From the moment we entered the halls of the Salt Palace (the convention center in Salt Lake City, Utah) and saw a giant inflatable mammoth hanging from the ceiling, until the moment we ended our day with a beer courtesy of Teva, we knew this was a different kind of conference. Don’t be fooled though, work is definitely being done at the Outdoor Retailer show. Almost every brand in the industry had a booth at this summer’s event. Retailers as large as REI and as small as Mountain Tools were in attendance, with many buyers making the entire year’s purchase at the show. As this was our first time attending Outdoor Retailer, we wanted to give our overall impressions, highlight trends within the industry, and talk a bit about corporate sustainability.
We’ve written about some of the products earlier in the week. Here’s a recap:
Patagonia finally released the P26 hiking boot it created for the Backpack Magazine Zero Impact challenge. We had a chance to speak with company co-founder and president Demetri “Coup” Coupounas about GoLite’s sustainability efforts, and see the new Tier 1 backpacks made in part from recycled materials. After wandering over to Lafuma/Millet, we saw their recycled packs and eco-friendly un-dyed climbing rope. Then, up on the second level of the Merrell booth, we learned what happened to the company’s NADA concept–we’ll give you a hint, it isn’t gone.
cause no unnecessary harm
What we haven’t yet mentioned is that there were plenty of companies who either had no sustainability initiatives, or did not articulate any to us during our time at Outdoor Retailer. When we spoke with the marketing manager of one prominent outdoor company, we were stunned at how little this representative could tell us about his company’s sustainability efforts. As he was searching for something to talk about, he told us that (and we’re paraphrasing) companies are just expected to be sustainable these days.
Forgive us if we won’t make that assumption. Even among those companies with strong sustainability initiatives, there is doubt about consumer dedication to environmentalism. As Coupounas, told us, “The great mass of consumers does not want to sacrifice performance or pay more for sustainable.”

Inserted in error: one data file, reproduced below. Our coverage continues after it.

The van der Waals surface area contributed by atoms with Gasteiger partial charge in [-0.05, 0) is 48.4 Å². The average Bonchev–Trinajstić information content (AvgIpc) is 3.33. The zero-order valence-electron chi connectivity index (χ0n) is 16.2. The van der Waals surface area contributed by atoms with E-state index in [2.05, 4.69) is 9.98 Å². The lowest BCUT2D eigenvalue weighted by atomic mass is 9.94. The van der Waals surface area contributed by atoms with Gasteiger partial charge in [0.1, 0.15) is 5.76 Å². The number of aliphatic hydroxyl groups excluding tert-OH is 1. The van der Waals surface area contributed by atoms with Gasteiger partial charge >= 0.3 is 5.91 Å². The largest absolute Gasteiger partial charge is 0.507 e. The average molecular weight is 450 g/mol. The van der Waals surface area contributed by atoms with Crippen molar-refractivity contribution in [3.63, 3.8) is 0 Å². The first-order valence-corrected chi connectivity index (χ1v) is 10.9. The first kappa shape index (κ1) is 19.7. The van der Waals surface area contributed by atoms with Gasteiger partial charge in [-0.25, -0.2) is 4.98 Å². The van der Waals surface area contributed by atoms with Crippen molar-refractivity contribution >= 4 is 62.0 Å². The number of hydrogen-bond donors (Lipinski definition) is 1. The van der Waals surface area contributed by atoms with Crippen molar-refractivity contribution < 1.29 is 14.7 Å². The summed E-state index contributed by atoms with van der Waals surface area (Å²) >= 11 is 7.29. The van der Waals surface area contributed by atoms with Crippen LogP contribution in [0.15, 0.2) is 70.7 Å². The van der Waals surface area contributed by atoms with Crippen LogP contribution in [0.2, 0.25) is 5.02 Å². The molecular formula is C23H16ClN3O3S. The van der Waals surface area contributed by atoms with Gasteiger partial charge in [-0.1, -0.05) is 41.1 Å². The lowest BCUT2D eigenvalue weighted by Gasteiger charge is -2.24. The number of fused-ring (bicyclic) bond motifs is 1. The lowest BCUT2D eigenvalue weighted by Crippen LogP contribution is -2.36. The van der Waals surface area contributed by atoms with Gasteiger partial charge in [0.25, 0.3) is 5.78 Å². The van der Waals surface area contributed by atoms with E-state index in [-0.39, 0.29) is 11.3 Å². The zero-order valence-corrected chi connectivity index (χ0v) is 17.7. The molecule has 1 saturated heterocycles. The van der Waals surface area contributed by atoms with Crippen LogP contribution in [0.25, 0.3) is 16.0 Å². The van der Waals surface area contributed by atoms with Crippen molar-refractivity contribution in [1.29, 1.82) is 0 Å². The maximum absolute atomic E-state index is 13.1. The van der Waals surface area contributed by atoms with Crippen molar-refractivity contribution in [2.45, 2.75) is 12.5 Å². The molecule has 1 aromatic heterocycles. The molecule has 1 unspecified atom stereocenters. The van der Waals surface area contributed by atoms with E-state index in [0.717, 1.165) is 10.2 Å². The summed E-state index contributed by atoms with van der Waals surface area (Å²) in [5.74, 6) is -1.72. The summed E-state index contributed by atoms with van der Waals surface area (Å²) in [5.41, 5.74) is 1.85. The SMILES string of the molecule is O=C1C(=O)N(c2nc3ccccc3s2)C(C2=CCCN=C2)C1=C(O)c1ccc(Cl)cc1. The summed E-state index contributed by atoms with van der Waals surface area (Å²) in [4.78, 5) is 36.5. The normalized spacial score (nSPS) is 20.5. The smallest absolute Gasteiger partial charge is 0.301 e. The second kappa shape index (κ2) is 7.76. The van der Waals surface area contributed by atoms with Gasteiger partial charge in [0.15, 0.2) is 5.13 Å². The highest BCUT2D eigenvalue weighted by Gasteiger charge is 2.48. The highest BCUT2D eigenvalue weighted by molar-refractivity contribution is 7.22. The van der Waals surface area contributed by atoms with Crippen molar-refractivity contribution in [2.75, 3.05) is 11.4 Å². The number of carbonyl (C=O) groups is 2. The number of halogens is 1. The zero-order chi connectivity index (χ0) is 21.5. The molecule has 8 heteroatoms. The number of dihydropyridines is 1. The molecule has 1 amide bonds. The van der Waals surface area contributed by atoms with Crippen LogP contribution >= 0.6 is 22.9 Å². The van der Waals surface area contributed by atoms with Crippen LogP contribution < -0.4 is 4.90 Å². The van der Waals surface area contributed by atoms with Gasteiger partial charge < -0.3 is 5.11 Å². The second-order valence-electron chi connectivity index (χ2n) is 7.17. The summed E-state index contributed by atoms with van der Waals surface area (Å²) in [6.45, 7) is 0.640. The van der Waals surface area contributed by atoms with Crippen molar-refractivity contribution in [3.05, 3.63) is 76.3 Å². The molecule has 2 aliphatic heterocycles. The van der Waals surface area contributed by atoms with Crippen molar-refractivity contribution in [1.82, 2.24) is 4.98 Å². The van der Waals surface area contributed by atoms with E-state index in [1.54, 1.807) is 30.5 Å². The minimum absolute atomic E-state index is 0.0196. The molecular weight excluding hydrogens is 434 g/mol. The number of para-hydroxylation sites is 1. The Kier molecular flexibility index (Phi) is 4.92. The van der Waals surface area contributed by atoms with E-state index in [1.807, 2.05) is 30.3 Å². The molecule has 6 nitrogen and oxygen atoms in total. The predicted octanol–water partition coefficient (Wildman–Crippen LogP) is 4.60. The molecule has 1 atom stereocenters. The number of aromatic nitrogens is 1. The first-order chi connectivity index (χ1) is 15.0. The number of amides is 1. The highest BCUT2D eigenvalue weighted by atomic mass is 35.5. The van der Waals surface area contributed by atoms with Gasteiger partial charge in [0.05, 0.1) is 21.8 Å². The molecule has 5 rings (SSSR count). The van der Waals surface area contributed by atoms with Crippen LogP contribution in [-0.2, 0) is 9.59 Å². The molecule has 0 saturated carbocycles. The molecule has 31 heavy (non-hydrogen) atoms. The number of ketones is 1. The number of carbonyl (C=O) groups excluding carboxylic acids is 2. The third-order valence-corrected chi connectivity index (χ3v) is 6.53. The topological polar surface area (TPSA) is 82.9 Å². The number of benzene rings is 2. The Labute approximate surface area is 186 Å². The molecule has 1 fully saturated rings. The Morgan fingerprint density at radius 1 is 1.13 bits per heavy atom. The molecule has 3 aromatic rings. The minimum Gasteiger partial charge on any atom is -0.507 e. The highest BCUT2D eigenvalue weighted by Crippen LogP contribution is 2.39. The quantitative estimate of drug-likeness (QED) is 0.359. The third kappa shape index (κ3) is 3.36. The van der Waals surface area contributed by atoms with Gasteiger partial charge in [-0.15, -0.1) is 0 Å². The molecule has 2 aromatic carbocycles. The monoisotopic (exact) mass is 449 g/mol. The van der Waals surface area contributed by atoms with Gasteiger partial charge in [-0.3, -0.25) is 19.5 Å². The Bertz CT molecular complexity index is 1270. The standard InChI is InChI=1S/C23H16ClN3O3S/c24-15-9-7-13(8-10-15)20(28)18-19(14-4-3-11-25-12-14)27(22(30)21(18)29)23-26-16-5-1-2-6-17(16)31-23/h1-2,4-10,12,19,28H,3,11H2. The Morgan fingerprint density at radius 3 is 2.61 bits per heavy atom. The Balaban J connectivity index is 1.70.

And that might be the real take-away from Outdoor Retailer: Companies don’t yet feel that the payoff is there to be as sustainable as possible. After all, they are in the business of selling outdoor products, not saving the planet.
Even Patagonia, widely believed by consumers to be one of the most sustainable outdoor companies has a mission statement that acknowledges the fact that the current method of production causes harm to the environment. Patagonia representative Jessica Clayton explained their philosophy, “Make the best product, cause no unnecessary harm, and use business to inspire and implement a solution to the environmental crisis.”
In Patagonia’s mission statement the “cause no unnecessary harm” part is present because in order to make a product, some harm has to happen. These are companies that make outdoor products (mostly great products that we enjoy using), and at the end of the day they’re trying to sell you a jacket, or a shoe, or backpack.
One of the issues preventing companies from implementing greater sustainability initiatives is cost. Many of these companies are publicly held, and are therefore beholden to investors, to meeting margins, and to increasing the share price.
“We’re all in this business because we love the outdoors. The challenge in front of us is how to run a business, and do right by the environment,” said Bill Inman of Merrell when asked why companies in the industry don’t do more to be sustainable.
Together, Inman and Coupounas have captured the general business sentiment on sustainability efforts not only within their own industry, but also in that of the greater business community. Companies feel that the realities of the marketplace are such that they cannot afford to produce completely sustainable products. There are very few brands with customers who are willing and able to pay a premium for, and value, 100 percent green gear.
low hanging fruit: recycled plastics
However, our overall impression is that companies are, by and large, embracing sustainability in both product development and corporate initiatives. Perhaps there is a realization, even if just peripherally, that extracting resources from the earth to produce goods that are quickly consumed then buried in landfills is not a business practice that can continue forever.
We’re encouraged by what seemed to be a widespread use of recycled polyester or nylon in products at many booths. Now that the quality of these recycled materials is equal to that of virgin, many companies are spending the extra money to incorporate them into their offerings. We fully expect this trend to continue, especially as the prices for these recycled materials decreases.
Of course, sustainability isn’t limited to carbon footprints or just about using recycled materials. We keep asking what about the water, what about the pollution from dyeing apparel? Only a few brands are taking this question into consideration. Of course, it’s something all of us in the industry should look at given that the textile industry is a major water user and polluter.
In January when we return to Salt Lake City for the winter iteration of Outdoor Retailer, we hope to sit with many of these same companies to discuss just how to produce the best quality apparel, and minimize its environmental impact. After all, what good is outdoor apparel if there’s nowhere left to use it.